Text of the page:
Arts & Entertainment
The healing power of confession: Penitents brave long lines to confess sins
CHARLOTTE — For nearly five hours, long lines – at times stretching more than 100 people deep – formed outside two tented areas at the 2011 Eucharistic Congress in Charlotte, where penitents waited patiently, often in silence, to receive the sacrament of confession.
In both the English and Spanish tracks, "priests rotated through 10 confessionals, and they stayed as long as they liked to hear confessions," said volunteer Manny Obregon, a parishioner of St. Mark Church in Huntersville. "So many priests volunteered that we had to ask them to come back later!"
The lines "went about as quickly as the line on Saturday at my parish," said Mark Brown, a University of North Carolina-Charlotte student who attends St. Ann Church in Charlotte. Brown attempted to beat the lines by going to confession during the lunch break, but he found himself on still a very long line.
Obregon said no official count was made of the number of penitents.
Brochures were available in English and Spanish to serve as primers for receiving the sacrament; they listed the Ten Commandments and gave specific examples for making a good confession.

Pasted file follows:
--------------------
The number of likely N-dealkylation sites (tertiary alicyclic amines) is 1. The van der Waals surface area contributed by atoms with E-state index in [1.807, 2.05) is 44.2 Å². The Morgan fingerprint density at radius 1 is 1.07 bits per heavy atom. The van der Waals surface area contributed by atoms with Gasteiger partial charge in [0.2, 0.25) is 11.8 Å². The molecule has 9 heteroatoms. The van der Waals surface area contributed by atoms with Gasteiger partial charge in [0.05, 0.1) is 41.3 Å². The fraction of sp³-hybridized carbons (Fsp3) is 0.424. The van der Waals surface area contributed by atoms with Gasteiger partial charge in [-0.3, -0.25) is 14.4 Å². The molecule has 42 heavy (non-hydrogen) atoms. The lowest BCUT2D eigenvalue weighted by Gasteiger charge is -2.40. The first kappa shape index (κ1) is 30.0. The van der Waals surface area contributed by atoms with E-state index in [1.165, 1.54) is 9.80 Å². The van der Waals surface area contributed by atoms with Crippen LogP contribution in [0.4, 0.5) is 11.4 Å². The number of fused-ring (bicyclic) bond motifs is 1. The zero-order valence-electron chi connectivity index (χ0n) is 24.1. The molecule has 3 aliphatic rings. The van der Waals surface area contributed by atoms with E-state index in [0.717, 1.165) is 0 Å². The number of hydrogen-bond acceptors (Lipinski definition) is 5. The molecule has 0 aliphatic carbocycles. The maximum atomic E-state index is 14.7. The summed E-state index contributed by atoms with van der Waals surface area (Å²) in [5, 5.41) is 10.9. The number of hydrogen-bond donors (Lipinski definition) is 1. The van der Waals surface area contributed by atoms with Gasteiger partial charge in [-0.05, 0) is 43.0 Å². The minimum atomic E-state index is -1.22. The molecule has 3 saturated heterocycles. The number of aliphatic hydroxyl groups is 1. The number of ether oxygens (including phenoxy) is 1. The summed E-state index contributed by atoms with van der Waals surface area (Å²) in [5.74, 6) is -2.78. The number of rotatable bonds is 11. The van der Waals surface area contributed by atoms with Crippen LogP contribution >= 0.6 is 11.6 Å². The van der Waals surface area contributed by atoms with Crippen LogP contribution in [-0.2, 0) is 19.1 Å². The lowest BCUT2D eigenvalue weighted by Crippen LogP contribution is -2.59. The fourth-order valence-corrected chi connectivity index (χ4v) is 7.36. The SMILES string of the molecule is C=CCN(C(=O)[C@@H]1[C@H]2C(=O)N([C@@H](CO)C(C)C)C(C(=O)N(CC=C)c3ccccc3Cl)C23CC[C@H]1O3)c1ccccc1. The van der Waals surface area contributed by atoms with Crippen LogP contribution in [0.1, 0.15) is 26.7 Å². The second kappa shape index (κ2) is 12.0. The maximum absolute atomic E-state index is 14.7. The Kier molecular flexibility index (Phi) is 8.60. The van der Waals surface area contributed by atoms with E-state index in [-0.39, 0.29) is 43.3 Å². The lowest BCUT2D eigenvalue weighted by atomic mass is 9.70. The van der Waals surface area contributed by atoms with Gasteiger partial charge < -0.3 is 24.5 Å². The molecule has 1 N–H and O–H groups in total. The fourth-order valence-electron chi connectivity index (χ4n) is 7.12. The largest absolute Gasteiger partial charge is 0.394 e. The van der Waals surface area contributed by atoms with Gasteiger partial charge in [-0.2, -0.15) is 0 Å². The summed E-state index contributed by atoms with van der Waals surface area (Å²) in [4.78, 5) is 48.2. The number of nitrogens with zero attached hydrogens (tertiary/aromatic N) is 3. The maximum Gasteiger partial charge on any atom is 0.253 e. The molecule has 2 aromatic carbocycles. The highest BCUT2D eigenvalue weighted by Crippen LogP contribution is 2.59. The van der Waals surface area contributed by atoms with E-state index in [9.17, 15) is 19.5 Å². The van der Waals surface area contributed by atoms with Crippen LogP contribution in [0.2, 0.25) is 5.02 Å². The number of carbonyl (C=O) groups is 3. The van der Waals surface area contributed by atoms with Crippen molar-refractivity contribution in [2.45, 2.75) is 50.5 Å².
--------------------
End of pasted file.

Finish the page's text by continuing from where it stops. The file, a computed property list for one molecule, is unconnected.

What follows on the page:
"God is here with us today not just in the Blessed Sacrament, but the Holy Spirit is guiding us (the priests)," said Father John Starczewski, pastor of St. Francis Church in Mocksville. "Today, it was amazing the things that came out of my mouth to bring healing ... God gives to us words and thoughts we've never had before, for the penitent."
Benedictine Abbot Placid Solari from Belmont Abbey himself spent nearly two hours hearing confessions. "So many people use this as an opportunity to go to confession when they haven't gone in years," he noted.
Volunteer Enrique Rojas, also from St. Mark Parish, further explained: "In some parishes, there is no one to hear a Spanish confession, so this may be the only chance all year that people get to go."
Once penitents finished praying with their priest-confessor, they were given penances. Obregon noted that participants in both the English and Spanish tracks proceeded from the confessional to the adjacent Adoration chapel inside the Charlotte Convention Center, to say their penances and be healed by the hands of the Divine Physician.
— Mary B. Worthington, correspondent. Photos by Doreen Sugierski and Bill Washington.
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